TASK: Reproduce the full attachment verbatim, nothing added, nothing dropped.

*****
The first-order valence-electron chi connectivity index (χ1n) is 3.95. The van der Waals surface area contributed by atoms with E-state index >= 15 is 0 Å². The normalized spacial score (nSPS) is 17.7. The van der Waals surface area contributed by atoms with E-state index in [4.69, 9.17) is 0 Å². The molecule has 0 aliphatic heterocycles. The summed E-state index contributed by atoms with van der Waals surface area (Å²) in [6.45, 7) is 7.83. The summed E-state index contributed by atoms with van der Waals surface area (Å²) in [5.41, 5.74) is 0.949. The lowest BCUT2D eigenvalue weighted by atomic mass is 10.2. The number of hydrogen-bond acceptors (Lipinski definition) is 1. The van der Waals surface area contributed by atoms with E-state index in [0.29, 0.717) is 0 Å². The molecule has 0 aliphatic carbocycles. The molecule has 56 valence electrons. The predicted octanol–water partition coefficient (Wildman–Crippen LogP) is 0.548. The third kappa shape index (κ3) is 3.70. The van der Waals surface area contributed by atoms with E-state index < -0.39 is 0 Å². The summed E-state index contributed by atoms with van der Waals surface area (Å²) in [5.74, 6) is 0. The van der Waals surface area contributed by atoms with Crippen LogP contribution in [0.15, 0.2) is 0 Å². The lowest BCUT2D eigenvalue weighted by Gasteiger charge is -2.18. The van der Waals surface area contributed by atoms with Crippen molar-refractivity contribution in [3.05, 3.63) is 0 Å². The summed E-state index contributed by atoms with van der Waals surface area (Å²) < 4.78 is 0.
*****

The first-order valence-electron chi connectivity index (χ1n) is 3.95. The van der Waals surface area contributed by atoms with E-state index >= 15 is 0 Å². The normalized spacial score (nSPS) is 17.7. The van der Waals surface area contributed by atoms with E-state index in [4.69, 9.17) is 0 Å². The molecule has 0 aliphatic heterocycles. The summed E-state index contributed by atoms with van der Waals surface area (Å²) in [6.45, 7) is 7.83. The summed E-state index contributed by atoms with van der Waals surface area (Å²) in [5.41, 5.74) is 0.949. The lowest BCUT2D eigenvalue weighted by atomic mass is 10.2. The number of hydrogen-bond acceptors (Lipinski definition) is 1. The van der Waals surface area contributed by atoms with E-state index in [0.29, 0.717) is 0 Å². The molecule has 0 aliphatic carbocycles. The molecule has 56 valence electrons. The predicted octanol–water partition coefficient (Wildman–Crippen LogP) is 0.548. The third kappa shape index (κ3) is 3.70. The van der Waals surface area contributed by atoms with E-state index < -0.39 is 0 Å². The summed E-state index contributed by atoms with van der Waals surface area (Å²) in [5.74, 6) is 0. The van der Waals surface area contributed by atoms with Crippen LogP contribution in [0.15, 0.2) is 0 Å². The lowest BCUT2D eigenvalue weighted by Gasteiger charge is -2.18. The van der Waals surface area contributed by atoms with Crippen molar-refractivity contribution in [3.05, 3.63) is 0 Å². The summed E-state index contributed by atoms with van der Waals surface area (Å²) < 4.78 is 0.